COVID-19 and pediatrics: Your questions answered

Understanding COVID-19 and how it impacts children is a must for parents. Here, the Ovia Health clinical team answers your questions about COVID-19 and children of all ages.

Does my child need to wear a mask?

Mask requirements will continue to vary, but most children over the age of 2 can still safely mask in high-risk settings to reduce their risk of contracting and spreading COVID-19. 

How can I prevent my child from getting COVID-19?

All children over the age of 6 months are eligible and recommended to get the COVID-19 vaccine. Vaccinating all members of your family is the best way to prevent your child from getting sick. 

The CDC website has trustworthy, up-to-date information about how you can help decrease your child’s exposure to COVID-19 and decrease the chance that they will pass the virus on to other people if they do have it. The CDC website also includes guidance on when and how children should wear masks. The American Academy of Pediatrics (AAP) has also put together COVID-19 information for parents, available here. It’s always a great idea to review with your children the ways we protect ourselves from infection, including social distancing, proper hand washing, and mask-wearing. 

Should my child receive the COVID-19 vaccine?

The vaccines manufactured by Pfizer-BioNTech and Moderna are authorized for people ages 6 months and older. The American Academy of Pediatrics recommends that all children ages 6 months or older get the COVID-19 vaccine. If your child is 6 months or older, it’s a good idea to speak with their healthcare provider and decide together if getting the vaccine is the best next step. For more information about the vaccines head here

Your child’s pediatrician or other healthcare professional is a great resource for more information about the COVID-19 vaccine.

If my child has symptoms that might be COVID-19, what should I do?

First, try an at-home test. If you’re not sure of the results, generally, you should re-test your child 24-48 hours later. Although infants and children can get the virus, they typically have more mild cases than older people do[2]. Call your child’s provider to find out what they would like you to do. They will have a process in place for getting your child the evaluation and care they need, which might include a phone or video appointment, depending on the circumstances. In the meantime, do not send your child to school or daycare where they will be around other children. Keeping sick family members isolated in their own bedrooms and using a separate bathroom can help decrease transmission within families. Many families will also mask at home when this is not possible.

The FDA has approved remdesivir as a treatment for children older than 28 days and heavier than 7 pounds who are at risk for severe disease or who are hospitalized. Paxlovid is approved for at-home use in children over 12 at risk for serious disease.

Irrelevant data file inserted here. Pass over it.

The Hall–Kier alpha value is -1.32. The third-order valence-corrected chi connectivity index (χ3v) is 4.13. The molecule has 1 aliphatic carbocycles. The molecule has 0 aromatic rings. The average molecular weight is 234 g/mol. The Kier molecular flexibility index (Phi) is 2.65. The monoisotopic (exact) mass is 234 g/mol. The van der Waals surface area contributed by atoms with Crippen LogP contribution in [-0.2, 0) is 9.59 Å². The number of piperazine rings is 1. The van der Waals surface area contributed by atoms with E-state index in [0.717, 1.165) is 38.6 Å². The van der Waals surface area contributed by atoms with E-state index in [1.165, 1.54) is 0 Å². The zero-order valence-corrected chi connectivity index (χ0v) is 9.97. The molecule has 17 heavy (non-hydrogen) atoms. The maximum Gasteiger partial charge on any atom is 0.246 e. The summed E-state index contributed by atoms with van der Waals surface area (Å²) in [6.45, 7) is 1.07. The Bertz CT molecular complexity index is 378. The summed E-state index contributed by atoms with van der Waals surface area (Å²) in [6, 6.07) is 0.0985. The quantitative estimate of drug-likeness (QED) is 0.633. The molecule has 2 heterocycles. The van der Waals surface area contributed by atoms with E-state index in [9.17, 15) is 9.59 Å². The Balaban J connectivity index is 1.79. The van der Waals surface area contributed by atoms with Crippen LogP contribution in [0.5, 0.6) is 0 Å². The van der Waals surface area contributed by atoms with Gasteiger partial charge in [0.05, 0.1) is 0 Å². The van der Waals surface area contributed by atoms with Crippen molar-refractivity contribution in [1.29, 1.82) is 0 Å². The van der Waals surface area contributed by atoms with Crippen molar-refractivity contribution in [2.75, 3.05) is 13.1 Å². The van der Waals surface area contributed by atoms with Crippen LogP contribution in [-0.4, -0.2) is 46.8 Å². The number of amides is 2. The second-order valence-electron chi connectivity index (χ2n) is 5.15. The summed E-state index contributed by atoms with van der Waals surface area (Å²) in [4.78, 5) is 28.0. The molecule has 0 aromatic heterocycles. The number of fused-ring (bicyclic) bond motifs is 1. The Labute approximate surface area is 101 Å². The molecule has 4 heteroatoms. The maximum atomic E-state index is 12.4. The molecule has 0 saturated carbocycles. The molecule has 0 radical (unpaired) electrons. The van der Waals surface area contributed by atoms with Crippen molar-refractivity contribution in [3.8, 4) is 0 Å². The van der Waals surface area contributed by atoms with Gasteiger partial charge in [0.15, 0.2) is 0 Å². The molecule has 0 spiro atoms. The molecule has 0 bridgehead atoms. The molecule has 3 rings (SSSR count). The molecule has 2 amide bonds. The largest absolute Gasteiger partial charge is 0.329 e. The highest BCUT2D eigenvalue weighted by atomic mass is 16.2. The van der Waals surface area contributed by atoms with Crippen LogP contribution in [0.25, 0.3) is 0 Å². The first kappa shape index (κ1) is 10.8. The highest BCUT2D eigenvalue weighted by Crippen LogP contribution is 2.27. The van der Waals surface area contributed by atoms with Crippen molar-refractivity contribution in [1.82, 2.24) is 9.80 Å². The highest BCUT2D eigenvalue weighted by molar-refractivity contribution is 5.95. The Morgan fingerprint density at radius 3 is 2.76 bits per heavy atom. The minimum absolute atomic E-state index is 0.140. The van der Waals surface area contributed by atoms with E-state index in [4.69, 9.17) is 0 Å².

What is Multisystem Inflammatory Syndrome in Children (MIS-C). What do I need to know?

In early May 2020, doctors in the United Kingdom and the U.S. started reporting a few cases of children who were experiencing inflammation in multiple organs that appeared similar to a rare condition called Kawasaki disease[3]. Kawasaki disease causes swelling and inflammation in the blood vessels of the skin, eyes, and heart, causing symptoms like persistent fever, body rash, swelling in the lymph nodes (neck), swelling of the hands and feet, red eyes, and peeling skin[4]. 

Again, generally speaking, children are less likely than adults to become sick with COVID-19. Very few children with COVID-19 develop this syndrome and almost all of those who do recover well. However, MIS-C can be severe and should be treated quickly to avoid long-term damage to organs. Treatment tends to focus on reducing the inflammation. 

My child seems really exhausted or has no appetite after having Covid-19. What should I expect?

Recovering from COVID-19 can be challenging and slow-going for adults and kiddos. This is called Post-Covid Conditions (PCCs), and there is emerging support and treatment when necessary. Very young children or babies may have difficulty expressing how they feel – things like explaining that they can’t taste anything or have no appetite can be impossible. It’s important to remember that it can be normal for there to be several weeks or more of “recovery” when your child is tired, has less appetite or has other lingering symptoms. Being in touch with their provider can offer reassurance and check-ins if they need more investigation (everything from a baby who isn’t gaining weight to a teenage athlete who is still short of breath).

Reviewed by the Ovia Health Clinical Team
Updated December 2023

Get the Ovia Parenting app
Get our app at the Apple App Store Get our app at the Apple App Store Get our app at the Google Play Store Get our app at the Google Play Store